His Friends Hate Her
Q: I'm 20, and a couple years ago I got out of a four-year relationship with a total jerk. Then a few months ago I met this GREAT guy and I fell head over heels for him. But then his friends started trying to get us to break up because we were "spending too much time together," according to them, so we ended up breaking up for that reason and because I wasn't fully ready for a relationship. Over the summer I sorted out a lot of things and made him the number one thing I want in my life. But he tells me he doesn't know if he wants a relationship now, so I said I was willing to wait, but he won't even look at me or talk to me. The break-up was partly my fault but I apologized over and over and I've shown him that I've changed and I'm ready for the long-term thing. Should I wait to see if he does want a relationship or should I try and move on?? -- Dana
Dr. Susan: It's pointless to wait for someone who may someday want a relationship with you, when he meanwhile won't even look at you. I suspect neither of you is yet ready for "the long-term thing," with each other or anyone else. If you broke up because his friends wanted you to, what does that say about your readiness to commit to a complex adult relationship? I also get concerned when you say you're now ready to make him "the number one thing you want in your life." Based on what?! A quickie relationship that ended badly and now holds out the fantasy of being perfect? Remember, sometimes you don't need words to spell out emotions. He's not talking to you. Maybe he's not that much "greater" than the jerk you were with before. Stop apologizing and start forgetting him.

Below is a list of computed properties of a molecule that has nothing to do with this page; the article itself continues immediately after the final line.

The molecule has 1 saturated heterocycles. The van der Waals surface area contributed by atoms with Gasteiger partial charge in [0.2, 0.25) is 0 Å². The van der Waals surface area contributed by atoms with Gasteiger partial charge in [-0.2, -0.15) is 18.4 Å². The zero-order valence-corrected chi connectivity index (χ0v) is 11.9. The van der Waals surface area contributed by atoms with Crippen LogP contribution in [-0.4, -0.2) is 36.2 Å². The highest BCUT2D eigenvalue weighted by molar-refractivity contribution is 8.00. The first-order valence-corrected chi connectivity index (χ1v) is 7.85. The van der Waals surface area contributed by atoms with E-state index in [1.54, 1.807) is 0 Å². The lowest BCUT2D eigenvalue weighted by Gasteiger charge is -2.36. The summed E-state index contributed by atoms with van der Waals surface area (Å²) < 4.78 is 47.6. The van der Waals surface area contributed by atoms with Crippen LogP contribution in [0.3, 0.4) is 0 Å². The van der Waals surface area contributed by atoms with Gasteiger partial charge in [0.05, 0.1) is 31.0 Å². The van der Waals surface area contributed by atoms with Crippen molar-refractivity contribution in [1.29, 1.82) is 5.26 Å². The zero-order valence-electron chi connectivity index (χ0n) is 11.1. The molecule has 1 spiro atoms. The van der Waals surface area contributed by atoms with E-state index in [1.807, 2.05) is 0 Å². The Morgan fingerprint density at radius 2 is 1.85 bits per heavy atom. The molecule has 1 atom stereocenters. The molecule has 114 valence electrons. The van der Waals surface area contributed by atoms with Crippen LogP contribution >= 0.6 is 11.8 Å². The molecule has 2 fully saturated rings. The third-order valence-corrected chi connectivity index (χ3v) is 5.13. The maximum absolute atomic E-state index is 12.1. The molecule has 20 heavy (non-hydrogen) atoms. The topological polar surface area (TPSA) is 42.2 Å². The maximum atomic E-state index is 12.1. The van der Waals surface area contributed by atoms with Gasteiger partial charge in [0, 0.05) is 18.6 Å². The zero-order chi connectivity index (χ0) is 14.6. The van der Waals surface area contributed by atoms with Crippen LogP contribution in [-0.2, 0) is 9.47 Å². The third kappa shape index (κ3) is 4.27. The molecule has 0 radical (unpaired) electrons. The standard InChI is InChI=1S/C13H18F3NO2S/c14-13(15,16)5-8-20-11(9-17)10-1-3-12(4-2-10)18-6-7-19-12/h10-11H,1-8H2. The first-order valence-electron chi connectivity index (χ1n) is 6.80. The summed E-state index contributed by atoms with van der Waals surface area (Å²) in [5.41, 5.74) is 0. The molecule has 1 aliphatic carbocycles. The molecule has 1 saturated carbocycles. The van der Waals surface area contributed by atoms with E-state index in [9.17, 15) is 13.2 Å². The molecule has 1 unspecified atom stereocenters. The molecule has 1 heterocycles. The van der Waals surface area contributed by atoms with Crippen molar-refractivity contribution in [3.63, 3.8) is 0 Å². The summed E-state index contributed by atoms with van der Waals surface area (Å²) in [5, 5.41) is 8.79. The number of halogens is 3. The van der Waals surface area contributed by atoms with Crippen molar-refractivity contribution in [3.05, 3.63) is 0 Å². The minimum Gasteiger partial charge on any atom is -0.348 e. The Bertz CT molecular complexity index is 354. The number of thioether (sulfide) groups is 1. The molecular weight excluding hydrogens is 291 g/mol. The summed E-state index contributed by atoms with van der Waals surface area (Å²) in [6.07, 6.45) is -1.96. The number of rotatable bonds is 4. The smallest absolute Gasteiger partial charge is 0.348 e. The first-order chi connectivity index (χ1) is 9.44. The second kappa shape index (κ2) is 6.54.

Copyright © Fun Online Corporation
Advice for Her
Advice for Him
Susan K. Perry, Ph.D.
Susan K. Perry, Ph.D., is a social psychologist, relationship expert, and bestselling and award-winning author. Her books include Loving in Flow: How the Happiest Couples Get and Stay That Way, and Kylie's Heel, a novel for adults.
Pamela G. Chollet, Ph.D.
Dr. Pamela Chollet has a Ph.D. in clinical psychology and Master degrees in educational psychology and fine arts. Her passion has been helping people face and get through those times when they feel trapped and unable to move forward.
Anna Charbonneau, Ph.D.
Anna Charbonneau, Ph.D., is a clinical psychologist, stress management expert, and author. If you're feeling overwhelmed, stressed out, or struggling to make changes in your life, Anna can help.